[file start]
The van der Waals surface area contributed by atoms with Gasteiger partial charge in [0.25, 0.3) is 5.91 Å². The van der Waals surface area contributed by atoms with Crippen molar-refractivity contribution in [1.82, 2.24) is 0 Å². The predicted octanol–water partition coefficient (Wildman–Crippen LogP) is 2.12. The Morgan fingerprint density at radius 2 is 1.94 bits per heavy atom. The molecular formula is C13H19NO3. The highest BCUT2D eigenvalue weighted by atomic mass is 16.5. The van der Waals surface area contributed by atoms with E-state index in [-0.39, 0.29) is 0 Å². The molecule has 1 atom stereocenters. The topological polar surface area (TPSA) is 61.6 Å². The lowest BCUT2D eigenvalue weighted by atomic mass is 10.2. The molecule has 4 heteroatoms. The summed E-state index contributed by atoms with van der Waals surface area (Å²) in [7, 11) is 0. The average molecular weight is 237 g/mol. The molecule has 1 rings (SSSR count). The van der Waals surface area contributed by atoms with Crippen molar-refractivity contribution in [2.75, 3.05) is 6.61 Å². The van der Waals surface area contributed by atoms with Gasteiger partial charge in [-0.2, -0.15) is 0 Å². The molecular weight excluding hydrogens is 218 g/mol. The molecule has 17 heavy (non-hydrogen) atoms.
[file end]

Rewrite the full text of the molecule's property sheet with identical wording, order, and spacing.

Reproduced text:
The van der Waals surface area contributed by atoms with Gasteiger partial charge in [0.25, 0.3) is 5.91 Å². The van der Waals surface area contributed by atoms with Crippen molar-refractivity contribution in [1.82, 2.24) is 0 Å². The predicted octanol–water partition coefficient (Wildman–Crippen LogP) is 2.12. The Morgan fingerprint density at radius 2 is 1.94 bits per heavy atom. The molecular formula is C13H19NO3. The highest BCUT2D eigenvalue weighted by atomic mass is 16.5. The van der Waals surface area contributed by atoms with E-state index in [-0.39, 0.29) is 0 Å². The molecule has 1 atom stereocenters. The topological polar surface area (TPSA) is 61.6 Å². The lowest BCUT2D eigenvalue weighted by atomic mass is 10.2. The molecule has 4 heteroatoms. The summed E-state index contributed by atoms with van der Waals surface area (Å²) in [7, 11) is 0. The average molecular weight is 237 g/mol. The molecule has 1 rings (SSSR count). The van der Waals surface area contributed by atoms with Crippen molar-refractivity contribution in [2.75, 3.05) is 6.61 Å². The van der Waals surface area contributed by atoms with Gasteiger partial charge in [-0.2, -0.15) is 0 Å². The molecular weight excluding hydrogens is 218 g/mol. The molecule has 17 heavy (non-hydrogen) atoms.